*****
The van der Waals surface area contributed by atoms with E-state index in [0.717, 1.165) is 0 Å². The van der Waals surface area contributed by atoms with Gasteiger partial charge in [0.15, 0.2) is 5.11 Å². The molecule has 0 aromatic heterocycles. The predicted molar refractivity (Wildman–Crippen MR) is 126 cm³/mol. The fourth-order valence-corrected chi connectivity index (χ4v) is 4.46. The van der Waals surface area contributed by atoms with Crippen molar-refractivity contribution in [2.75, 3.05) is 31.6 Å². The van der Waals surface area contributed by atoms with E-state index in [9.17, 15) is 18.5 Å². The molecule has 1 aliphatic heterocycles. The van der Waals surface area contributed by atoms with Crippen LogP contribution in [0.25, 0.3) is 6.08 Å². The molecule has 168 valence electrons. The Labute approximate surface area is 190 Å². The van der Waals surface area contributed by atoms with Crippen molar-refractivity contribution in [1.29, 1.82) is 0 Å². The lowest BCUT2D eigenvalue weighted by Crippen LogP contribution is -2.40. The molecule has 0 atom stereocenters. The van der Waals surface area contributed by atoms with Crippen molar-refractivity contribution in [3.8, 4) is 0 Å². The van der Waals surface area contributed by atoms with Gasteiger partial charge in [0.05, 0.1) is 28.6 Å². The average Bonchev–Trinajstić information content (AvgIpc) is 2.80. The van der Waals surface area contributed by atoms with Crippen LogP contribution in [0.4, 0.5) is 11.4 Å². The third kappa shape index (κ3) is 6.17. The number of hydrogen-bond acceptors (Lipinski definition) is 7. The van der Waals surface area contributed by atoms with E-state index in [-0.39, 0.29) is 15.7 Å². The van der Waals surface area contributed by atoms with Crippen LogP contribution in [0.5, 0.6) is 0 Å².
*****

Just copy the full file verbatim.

The van der Waals surface area contributed by atoms with E-state index in [0.717, 1.165) is 0 Å². The van der Waals surface area contributed by atoms with Gasteiger partial charge in [0.15, 0.2) is 5.11 Å². The molecule has 0 aromatic heterocycles. The predicted molar refractivity (Wildman–Crippen MR) is 126 cm³/mol. The fourth-order valence-corrected chi connectivity index (χ4v) is 4.46. The van der Waals surface area contributed by atoms with Crippen molar-refractivity contribution in [2.75, 3.05) is 31.6 Å². The van der Waals surface area contributed by atoms with E-state index in [9.17, 15) is 18.5 Å². The molecule has 1 aliphatic heterocycles. The van der Waals surface area contributed by atoms with Crippen LogP contribution in [0.25, 0.3) is 6.08 Å². The molecule has 168 valence electrons. The Labute approximate surface area is 190 Å². The van der Waals surface area contributed by atoms with Crippen molar-refractivity contribution in [1.29, 1.82) is 0 Å². The lowest BCUT2D eigenvalue weighted by Crippen LogP contribution is -2.40. The molecule has 0 atom stereocenters. The van der Waals surface area contributed by atoms with Crippen molar-refractivity contribution in [3.8, 4) is 0 Å². The van der Waals surface area contributed by atoms with Gasteiger partial charge in [0.05, 0.1) is 28.6 Å². The average Bonchev–Trinajstić information content (AvgIpc) is 2.80. The van der Waals surface area contributed by atoms with Crippen LogP contribution in [0.4, 0.5) is 11.4 Å². The third kappa shape index (κ3) is 6.17. The number of hydrogen-bond acceptors (Lipinski definition) is 7. The van der Waals surface area contributed by atoms with E-state index in [-0.39, 0.29) is 15.7 Å². The van der Waals surface area contributed by atoms with Crippen LogP contribution in [0.5, 0.6) is 0 Å².